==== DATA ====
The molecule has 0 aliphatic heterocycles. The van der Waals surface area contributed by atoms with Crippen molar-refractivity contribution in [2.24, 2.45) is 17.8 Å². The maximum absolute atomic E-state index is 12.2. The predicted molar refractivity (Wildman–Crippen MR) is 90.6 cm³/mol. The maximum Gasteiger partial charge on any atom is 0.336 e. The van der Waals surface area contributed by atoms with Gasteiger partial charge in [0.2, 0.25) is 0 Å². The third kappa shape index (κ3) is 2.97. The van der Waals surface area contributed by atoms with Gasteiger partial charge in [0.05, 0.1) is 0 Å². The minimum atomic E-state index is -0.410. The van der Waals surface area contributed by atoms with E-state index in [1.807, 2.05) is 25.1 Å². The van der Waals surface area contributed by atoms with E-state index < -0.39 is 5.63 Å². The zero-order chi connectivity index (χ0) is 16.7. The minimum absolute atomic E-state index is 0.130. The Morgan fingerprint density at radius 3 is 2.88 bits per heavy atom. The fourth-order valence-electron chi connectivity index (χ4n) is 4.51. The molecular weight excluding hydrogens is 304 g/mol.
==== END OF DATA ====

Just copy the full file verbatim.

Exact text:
The molecule has 0 aliphatic heterocycles. The van der Waals surface area contributed by atoms with Crippen molar-refractivity contribution in [2.24, 2.45) is 17.8 Å². The maximum absolute atomic E-state index is 12.2. The predicted molar refractivity (Wildman–Crippen MR) is 90.6 cm³/mol. The maximum Gasteiger partial charge on any atom is 0.336 e. The van der Waals surface area contributed by atoms with Gasteiger partial charge in [0.2, 0.25) is 0 Å². The third kappa shape index (κ3) is 2.97. The van der Waals surface area contributed by atoms with Gasteiger partial charge in [0.05, 0.1) is 0 Å². The minimum atomic E-state index is -0.410. The van der Waals surface area contributed by atoms with E-state index in [1.807, 2.05) is 25.1 Å². The van der Waals surface area contributed by atoms with E-state index < -0.39 is 5.63 Å². The zero-order chi connectivity index (χ0) is 16.7. The minimum absolute atomic E-state index is 0.130. The Morgan fingerprint density at radius 3 is 2.88 bits per heavy atom. The fourth-order valence-electron chi connectivity index (χ4n) is 4.51. The molecular weight excluding hydrogens is 304 g/mol.